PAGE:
Canned foods more closely match a cat's natural diet than dry foods. Cats are carnivores and should eat primarily meat. They have specific requirements that come only from meat and are essential for vital organ health. Cats have no actual requirement for carbohydrates and in fact, feeding high carbohydrate foods has been linked to digestive problems and the development of obesity and feline diabetes.
Most dry foods are nutritionally inferior for cats because they have:
- High carbohydrate levels
- Protein imbalance–often the overall protein level is too low and many dry foods have plant–based proteins (corn gluten meal, etc.) instead of meat–based protein.
- Low water content
Why do cats love dry food if it isn't good for them?
Why do kids like potato chips and candy bars? They taste great but it certainly doesn't mean these foods provide the best nutrition. Dry kibble tends to be very appealing to cats because of the animal digest sprayed on its surface as a flavor enhancer. Cats also establish very strong texture preferences and once a cat is accustomed to the crunchy texture of dry food, it can be difficult to convince them a soft squishy food is a better choice.
Tips on transitioning your cat from dry to canned food
First–try putting some canned cat food in your cat's bowl. If they love it, great! In this case, gradually decrease the amount of dry food and increase the amount of canned food fed over one week until your cat is fully switched to canned food.
However, cats can be very stubborn when their food preferences have been set. Cats are labeled as "finicky" or "picky" for a reason! So what if your cat is unwilling to eat canned food? First, take a deep breath and realize that they will make the change but it can take weeks or months to convince them! A few tips:
- Stop "free–feeding" dry food and establish "meal–feeding." Cats that have dry food available to them 24/7 are unlikely to try something new because they are not hungry when they graze all day long. Establish regular meal times and amounts for your cat–ideally every 12 hours. With this routine most cats become more excited and hungry around meal time and will be more inclined to try something new.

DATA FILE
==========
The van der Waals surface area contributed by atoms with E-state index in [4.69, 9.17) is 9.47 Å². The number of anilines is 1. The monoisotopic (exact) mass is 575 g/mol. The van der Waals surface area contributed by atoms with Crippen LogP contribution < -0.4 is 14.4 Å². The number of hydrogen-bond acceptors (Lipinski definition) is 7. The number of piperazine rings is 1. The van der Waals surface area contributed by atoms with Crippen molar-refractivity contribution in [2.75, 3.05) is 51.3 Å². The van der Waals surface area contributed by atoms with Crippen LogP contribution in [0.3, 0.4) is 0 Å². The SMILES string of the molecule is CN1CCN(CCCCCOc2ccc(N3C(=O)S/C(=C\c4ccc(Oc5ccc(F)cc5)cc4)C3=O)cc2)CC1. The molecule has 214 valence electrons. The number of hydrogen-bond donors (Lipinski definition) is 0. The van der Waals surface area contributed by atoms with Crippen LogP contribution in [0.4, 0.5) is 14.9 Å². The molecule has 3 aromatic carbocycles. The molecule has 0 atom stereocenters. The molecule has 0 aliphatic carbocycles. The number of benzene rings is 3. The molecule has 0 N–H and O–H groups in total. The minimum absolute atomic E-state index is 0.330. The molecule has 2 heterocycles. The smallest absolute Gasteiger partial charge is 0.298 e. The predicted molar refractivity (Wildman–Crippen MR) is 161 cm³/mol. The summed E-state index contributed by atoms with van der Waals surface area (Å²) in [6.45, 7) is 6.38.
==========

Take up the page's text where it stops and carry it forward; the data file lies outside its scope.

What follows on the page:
- At meal time, offer the canned food in addition to the dry food. Leave all food down for only 30 minutes and then remove any uneaten portion. Repeat in 8 to 12 hours. Many of the stubborn cats won't even look at the canned food...but some will!
- Once your cat is eating meals and if he or she is still refusing canned food, you must allow natural hunger to take over. This means gradually decrease the amount of dry food you are giving and offer canned in its place. A few tricks to make canned food more appealing:
On a daily basis, if your cat still won't touch canned food after 18 hours, give them a small amount of dry food. The average cat requires approximately 200 calories each day and they can run into problems (with excessive weight loss and the development of liver failure) if they routinely consume less than 100 calories each day for several days in a row.
Be patient and continue the routine. All cats will eventually eat canned food if you are patient and determined. You are likely to be frustrated along the way but it is worth it for your cat's health in the long run!
- Try various brands, flavors and textures of canned food. During a transition from dry to canned there is quite a bit of wasted canned food...so buy in small portions until you find something your cat will eat.
- Warm the canned food to mimic body temperature.
- Try mixing a little canned food (size of a green pea) amongst the dry kibbles. You can also try a few kibbles on top of the canned food.
- Try putting meat (tuna, shrimp, cooked chicken, freeze–dried meat treats, etc.) on top of the canned food as an enticement.
- Sprinkle a small amount of parmesan (or other finely grated) cheese on top of the canned food.
- Consider probiotics (e.g. Fortiflora) or fish oils (such as Omega 3) as flavor enhancers. These also have the added benefits of improved digestive and overall health.
- Try hand feeding the canned food.
- Try a little canned food or gravy on your cat's gums or paw...only if you have a tolerant cat and this wouldn't be stressful for them. We do not want to have them develop a food aversion.
- Petting your cat at the food bowl is a common way to stimulate appetite.
- Exercising your cat before feeding can help stimulate appetite.
It often takes several weeks for a cat's system to adapt to the proper digestion of a new food...especially one so different from dry kibble. Some soft stool, diarrhea and even vomiting may occur and these are not reasons to abandon the canned food effort and go back to dry. Try experimenting with different canned foods and consider slowing the transition down and do it over a period of several weeks. You will likely also note some weight loss during the transition from dry to canned food. As many cats start overweight, this is actually a good thing! However, cats shouldn't lose weight too fast and you should ask your veterinarian if you have concerns.